Ecuadorian President Lucio Gutierrez has refused to step down, as anti-government demonstrations spread outside the capital, Quito.
Anti-government protests have been spreading
"There is not the least possibility. I was elected for four years," Mr Gutierrez told the AP news agency.
Protesters have been demonstrating all week against what they see as his attempt to illegally control the judiciary and legislature.
A state of emergency imposed last week was lifted on the weekend.
The trouble dates back to December, when Mr Gutierrez first fired the judges of the Supreme Court, alleging they were biased against him.
The new court promptly dropped outstanding corruption charges against one of Mr Gutierrez's allies, former President Abdala Bucaram.
Mr Bucaram's Roldosista Party had backed Mr Gutierrez's drive to replace the Supreme Court. The party also helped to block an opposition attempt to impeach Mr Gutierrez in November.
Opponents say dismissing the judges was part of a government deal to exonerate Mr Bucaram in return for his political support.
But Mr Gutierrez said the old court had to go because its judges were biased in favour of opposition parties, particularly the Social Christians.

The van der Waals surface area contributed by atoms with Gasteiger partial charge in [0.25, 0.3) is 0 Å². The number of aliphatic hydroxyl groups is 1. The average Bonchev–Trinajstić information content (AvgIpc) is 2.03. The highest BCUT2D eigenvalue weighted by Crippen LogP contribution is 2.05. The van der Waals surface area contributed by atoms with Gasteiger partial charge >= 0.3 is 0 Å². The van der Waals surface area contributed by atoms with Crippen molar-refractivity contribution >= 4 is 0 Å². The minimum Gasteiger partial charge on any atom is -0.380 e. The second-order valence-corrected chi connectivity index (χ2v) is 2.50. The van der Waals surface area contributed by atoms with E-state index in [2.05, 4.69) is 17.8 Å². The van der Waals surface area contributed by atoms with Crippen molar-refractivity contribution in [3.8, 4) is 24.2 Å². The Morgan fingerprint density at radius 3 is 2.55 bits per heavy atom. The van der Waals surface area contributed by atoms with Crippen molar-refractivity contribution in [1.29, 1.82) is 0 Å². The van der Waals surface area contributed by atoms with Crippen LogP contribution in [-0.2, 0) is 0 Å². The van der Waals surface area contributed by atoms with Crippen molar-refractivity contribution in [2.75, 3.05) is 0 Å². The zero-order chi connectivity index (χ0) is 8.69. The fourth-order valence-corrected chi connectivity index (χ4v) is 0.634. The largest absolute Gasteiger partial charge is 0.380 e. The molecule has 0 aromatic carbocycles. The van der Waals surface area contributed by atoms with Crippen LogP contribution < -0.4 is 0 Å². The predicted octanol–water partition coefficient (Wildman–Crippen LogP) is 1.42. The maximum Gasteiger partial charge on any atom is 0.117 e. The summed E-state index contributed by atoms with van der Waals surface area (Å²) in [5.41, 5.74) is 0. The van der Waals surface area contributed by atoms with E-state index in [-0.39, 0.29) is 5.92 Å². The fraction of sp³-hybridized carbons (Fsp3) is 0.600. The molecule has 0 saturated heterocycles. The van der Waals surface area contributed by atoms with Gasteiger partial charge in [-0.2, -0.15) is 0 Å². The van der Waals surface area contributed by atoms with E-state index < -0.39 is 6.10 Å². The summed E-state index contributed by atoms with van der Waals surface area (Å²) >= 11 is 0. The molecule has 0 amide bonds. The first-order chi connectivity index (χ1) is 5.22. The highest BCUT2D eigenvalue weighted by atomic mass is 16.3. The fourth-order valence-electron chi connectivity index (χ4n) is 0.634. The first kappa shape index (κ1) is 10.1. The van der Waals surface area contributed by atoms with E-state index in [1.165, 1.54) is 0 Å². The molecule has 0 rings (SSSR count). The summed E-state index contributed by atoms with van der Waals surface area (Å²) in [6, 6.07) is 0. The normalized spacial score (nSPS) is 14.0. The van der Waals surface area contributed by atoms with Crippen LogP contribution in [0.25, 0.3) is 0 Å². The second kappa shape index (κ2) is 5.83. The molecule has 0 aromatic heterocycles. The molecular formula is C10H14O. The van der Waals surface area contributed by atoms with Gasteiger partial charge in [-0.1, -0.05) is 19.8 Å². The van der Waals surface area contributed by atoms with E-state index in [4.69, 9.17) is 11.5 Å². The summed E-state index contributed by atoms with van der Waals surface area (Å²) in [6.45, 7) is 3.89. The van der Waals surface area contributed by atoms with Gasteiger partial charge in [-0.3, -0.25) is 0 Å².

Demonstrations have been taking place in Guayaquil, Ecuador's largest city, as well as in Quito and the cities of Machala on the Pacific coast and Cuenca and Riobamba in the Andean highlands.
On Monday, in a bid to defuse the crisis, President Gutierrez sacked the judges of the Supreme Court.
Congress then voted to set up a commission to appoint new members to the court.
Mr Gutierrez told AP he was not worried that Congress might again try to impeach him.
"I'm not going to worry about those threats," he said.
"In Ecuador when there is an earthquake, they blame the president. When there is a drought, they blame the president. When prices don't go up, they say it is the work of God, not the president," he said.
Since 1997, two presidents of Ecuador have been forced out of office by street protests.